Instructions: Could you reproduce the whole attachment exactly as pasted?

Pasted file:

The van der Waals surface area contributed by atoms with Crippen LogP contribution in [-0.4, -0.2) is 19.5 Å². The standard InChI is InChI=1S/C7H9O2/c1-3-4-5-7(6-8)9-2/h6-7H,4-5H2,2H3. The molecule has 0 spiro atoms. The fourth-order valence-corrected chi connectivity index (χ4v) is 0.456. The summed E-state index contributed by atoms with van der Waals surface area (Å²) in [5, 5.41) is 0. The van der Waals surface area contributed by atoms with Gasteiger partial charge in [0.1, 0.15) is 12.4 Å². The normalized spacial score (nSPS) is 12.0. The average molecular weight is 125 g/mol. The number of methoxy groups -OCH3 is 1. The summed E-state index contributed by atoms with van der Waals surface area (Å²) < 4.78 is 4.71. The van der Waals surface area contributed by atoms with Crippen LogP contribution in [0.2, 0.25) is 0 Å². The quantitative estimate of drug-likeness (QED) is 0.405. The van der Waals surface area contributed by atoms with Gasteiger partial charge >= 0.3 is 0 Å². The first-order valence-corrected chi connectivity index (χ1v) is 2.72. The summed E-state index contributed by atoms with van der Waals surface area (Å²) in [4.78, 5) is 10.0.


The van der Waals surface area contributed by atoms with Crippen LogP contribution in [-0.4, -0.2) is 19.5 Å². The standard InChI is InChI=1S/C7H9O2/c1-3-4-5-7(6-8)9-2/h6-7H,4-5H2,2H3. The molecule has 0 spiro atoms. The fourth-order valence-corrected chi connectivity index (χ4v) is 0.456. The summed E-state index contributed by atoms with van der Waals surface area (Å²) in [5, 5.41) is 0. The van der Waals surface area contributed by atoms with Gasteiger partial charge in [0.1, 0.15) is 12.4 Å². The normalized spacial score (nSPS) is 12.0. The average molecular weight is 125 g/mol. The number of methoxy groups -OCH3 is 1. The summed E-state index contributed by atoms with van der Waals surface area (Å²) < 4.78 is 4.71. The van der Waals surface area contributed by atoms with Crippen LogP contribution in [0.2, 0.25) is 0 Å². The quantitative estimate of drug-likeness (QED) is 0.405. The van der Waals surface area contributed by atoms with Gasteiger partial charge >= 0.3 is 0 Å². The first-order valence-corrected chi connectivity index (χ1v) is 2.72. The summed E-state index contributed by atoms with van der Waals surface area (Å²) in [4.78, 5) is 10.0.